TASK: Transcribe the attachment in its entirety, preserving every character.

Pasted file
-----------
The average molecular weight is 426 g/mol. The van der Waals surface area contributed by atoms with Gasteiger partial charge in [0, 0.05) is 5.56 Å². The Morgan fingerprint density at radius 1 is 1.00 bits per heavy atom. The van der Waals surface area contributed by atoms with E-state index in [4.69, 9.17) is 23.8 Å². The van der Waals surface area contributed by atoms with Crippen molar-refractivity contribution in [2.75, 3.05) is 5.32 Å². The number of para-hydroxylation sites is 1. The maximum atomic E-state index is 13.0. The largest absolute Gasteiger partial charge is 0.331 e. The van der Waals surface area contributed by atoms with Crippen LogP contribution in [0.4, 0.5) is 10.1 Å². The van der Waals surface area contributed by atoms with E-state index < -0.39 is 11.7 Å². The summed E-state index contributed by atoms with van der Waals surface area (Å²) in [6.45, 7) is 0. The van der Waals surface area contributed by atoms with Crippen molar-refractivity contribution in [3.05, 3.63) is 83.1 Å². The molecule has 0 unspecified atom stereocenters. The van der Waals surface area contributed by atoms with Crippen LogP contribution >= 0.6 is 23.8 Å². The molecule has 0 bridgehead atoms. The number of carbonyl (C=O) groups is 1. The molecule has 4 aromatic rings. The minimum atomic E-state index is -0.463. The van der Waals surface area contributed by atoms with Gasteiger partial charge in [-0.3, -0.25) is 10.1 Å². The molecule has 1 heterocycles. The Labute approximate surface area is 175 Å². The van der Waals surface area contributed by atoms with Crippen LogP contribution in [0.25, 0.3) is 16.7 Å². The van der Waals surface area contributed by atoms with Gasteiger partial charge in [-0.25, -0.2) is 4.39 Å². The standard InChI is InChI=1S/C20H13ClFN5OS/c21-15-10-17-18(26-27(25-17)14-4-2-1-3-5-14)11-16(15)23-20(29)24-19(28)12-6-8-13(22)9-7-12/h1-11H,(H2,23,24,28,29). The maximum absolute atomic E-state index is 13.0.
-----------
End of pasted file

The average molecular weight is 426 g/mol. The van der Waals surface area contributed by atoms with Gasteiger partial charge in [0, 0.05) is 5.56 Å². The Morgan fingerprint density at radius 1 is 1.00 bits per heavy atom. The van der Waals surface area contributed by atoms with E-state index in [4.69, 9.17) is 23.8 Å². The van der Waals surface area contributed by atoms with Crippen molar-refractivity contribution in [2.75, 3.05) is 5.32 Å². The number of para-hydroxylation sites is 1. The maximum atomic E-state index is 13.0. The largest absolute Gasteiger partial charge is 0.331 e. The van der Waals surface area contributed by atoms with Crippen LogP contribution in [0.4, 0.5) is 10.1 Å². The van der Waals surface area contributed by atoms with E-state index < -0.39 is 11.7 Å². The summed E-state index contributed by atoms with van der Waals surface area (Å²) in [6.45, 7) is 0. The van der Waals surface area contributed by atoms with Crippen molar-refractivity contribution in [3.05, 3.63) is 83.1 Å². The molecule has 0 unspecified atom stereocenters. The van der Waals surface area contributed by atoms with Crippen LogP contribution >= 0.6 is 23.8 Å². The molecule has 0 bridgehead atoms. The number of carbonyl (C=O) groups is 1. The molecule has 4 aromatic rings. The minimum atomic E-state index is -0.463. The van der Waals surface area contributed by atoms with Gasteiger partial charge in [-0.3, -0.25) is 10.1 Å². The molecule has 1 heterocycles. The Labute approximate surface area is 175 Å². The van der Waals surface area contributed by atoms with Crippen LogP contribution in [0.25, 0.3) is 16.7 Å². The van der Waals surface area contributed by atoms with Gasteiger partial charge in [-0.25, -0.2) is 4.39 Å². The standard InChI is InChI=1S/C20H13ClFN5OS/c21-15-10-17-18(26-27(25-17)14-4-2-1-3-5-14)11-16(15)23-20(29)24-19(28)12-6-8-13(22)9-7-12/h1-11H,(H2,23,24,28,29). The maximum absolute atomic E-state index is 13.0.